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Tennessee Football: Is Dylan Sampson The Most Versatile Vol?

There is no shortage of ways to describe Tennessee’s skill-position players.

Wide receiver Bru McCoy may be the Vols’ most talented. Slot receiver Squirrel White may be the most freakish athlete. Running back Jaylen Wright may be the Vols’ most powerful. However, no one is more versatile than Dylan Sampson.

The running back from Baton Rouge, La., showed off that versatility last season. He was the tailback most adept at using his speed and quickness to reel off long gains, as evident by his 6.8-yards per carry, which led the Vols in 2022. Now a sophomore, Sampson may be able to do much more. 

First, Sampson should be a better pass protector this season just by being around the Vols for an entire year. Second, he should be more familiar with UT’s playbook and more adept and being the lead tailback in more offensive plays. Lastly, he could play an entirely different position.

“Dylan can do everything for us,” running backs coach Jerry Mack said. “Dylan can go out and flex out in the slot (at receiver). He can play in the backfield obviously. From a pass-pro (standpoint), that’s probably one of the things that you’ve just got to make sure that Dylan is spot on with what he’s supposed to do. Those smaller guys – Samp has increased his weight, he’s about 195 pounds now, still probably a little bit lighter than we would like, but it is increasing and it is going up – but the biggest thing for him is going to be in pass-pro.”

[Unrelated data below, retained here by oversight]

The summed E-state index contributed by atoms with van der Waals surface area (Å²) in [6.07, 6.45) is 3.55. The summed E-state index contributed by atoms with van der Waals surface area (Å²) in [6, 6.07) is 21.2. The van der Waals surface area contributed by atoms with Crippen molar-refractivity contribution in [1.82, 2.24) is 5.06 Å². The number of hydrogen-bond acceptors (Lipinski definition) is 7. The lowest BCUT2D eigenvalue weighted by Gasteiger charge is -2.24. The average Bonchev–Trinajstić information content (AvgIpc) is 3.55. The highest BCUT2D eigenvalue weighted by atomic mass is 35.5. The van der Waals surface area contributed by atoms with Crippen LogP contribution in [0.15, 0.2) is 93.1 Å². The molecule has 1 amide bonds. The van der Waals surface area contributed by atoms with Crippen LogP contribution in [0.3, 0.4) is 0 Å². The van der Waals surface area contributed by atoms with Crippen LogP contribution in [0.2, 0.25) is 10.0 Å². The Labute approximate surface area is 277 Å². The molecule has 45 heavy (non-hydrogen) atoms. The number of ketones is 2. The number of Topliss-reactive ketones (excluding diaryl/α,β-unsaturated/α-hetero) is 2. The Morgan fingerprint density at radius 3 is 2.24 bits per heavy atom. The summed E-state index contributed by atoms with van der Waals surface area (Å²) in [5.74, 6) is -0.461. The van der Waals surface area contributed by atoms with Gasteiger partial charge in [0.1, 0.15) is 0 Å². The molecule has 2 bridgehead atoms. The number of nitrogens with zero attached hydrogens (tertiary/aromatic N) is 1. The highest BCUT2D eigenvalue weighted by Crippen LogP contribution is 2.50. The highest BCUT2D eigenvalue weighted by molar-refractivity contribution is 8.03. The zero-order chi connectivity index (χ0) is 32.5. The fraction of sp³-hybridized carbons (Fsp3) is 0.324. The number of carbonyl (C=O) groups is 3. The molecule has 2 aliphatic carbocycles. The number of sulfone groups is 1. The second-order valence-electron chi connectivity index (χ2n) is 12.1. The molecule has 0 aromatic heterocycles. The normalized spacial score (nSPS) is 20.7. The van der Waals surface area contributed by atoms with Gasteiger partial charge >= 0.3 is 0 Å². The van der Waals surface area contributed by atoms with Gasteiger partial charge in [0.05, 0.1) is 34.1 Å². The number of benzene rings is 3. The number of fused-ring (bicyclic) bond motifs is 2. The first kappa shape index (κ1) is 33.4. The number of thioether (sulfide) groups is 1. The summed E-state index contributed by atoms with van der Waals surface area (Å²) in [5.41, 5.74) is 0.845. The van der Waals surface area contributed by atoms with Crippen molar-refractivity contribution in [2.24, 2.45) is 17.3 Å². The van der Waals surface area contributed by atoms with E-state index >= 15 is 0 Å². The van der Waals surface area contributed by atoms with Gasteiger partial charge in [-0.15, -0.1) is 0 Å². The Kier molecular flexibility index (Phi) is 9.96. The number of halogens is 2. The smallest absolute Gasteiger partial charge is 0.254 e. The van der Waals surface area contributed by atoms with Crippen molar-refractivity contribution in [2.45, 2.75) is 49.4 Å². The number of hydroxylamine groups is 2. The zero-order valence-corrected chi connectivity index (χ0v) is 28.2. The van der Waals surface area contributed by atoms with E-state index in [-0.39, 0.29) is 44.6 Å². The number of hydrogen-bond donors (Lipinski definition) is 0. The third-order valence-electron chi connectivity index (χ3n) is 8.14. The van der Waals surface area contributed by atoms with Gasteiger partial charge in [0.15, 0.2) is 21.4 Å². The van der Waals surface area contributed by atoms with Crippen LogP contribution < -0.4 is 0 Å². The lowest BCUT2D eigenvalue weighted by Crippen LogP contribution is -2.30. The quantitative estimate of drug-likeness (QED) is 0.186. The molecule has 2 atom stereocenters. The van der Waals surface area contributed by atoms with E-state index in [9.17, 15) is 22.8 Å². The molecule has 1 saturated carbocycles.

Tailbacks, no matter how well they can run, just aren’t going to be a factor in Tennessee’s aggressive passing game if they can’t pass protect. That surely held back Sampson a year ago. It shouldn’t this season, as long as he’s physically ready. Sampson should know where to be in pass protection. Being able to actually protect the passer, however, is another matter.

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“He’s got to be able to eat up the cushion,” Mack said. “Don’t let those 230, 240-pound linebackers get started. Stop those guys before they can get their feet moving and drive and close that cushion, then go ahead and strike, because he’s not afraid of contact. Samp can play defense, he could play corner if he really wanted to. I mean, he will stick his face in there and he’s not afraid of it.”

It’s good that Sampson likes the physicality of pass blocking. However, that doesn’t mean that his slight frame can handle the requirements. Nevertheless, Sampson has had one of the best off-seasons of any Vol on the roster, so he’ll be a bigger factor this season than last season.

Sampson can do so many things that it’s important for Tennessee’s coaches to correctly ascertain what exactly he does best. Having a smorgasbord of talent is nice, but being versatile doesn’t necessarily mean being productive. Sampson has seemingly done all he needs to do to be ready to make explosive plays. Now, it’s time for him to be put in position to do so.

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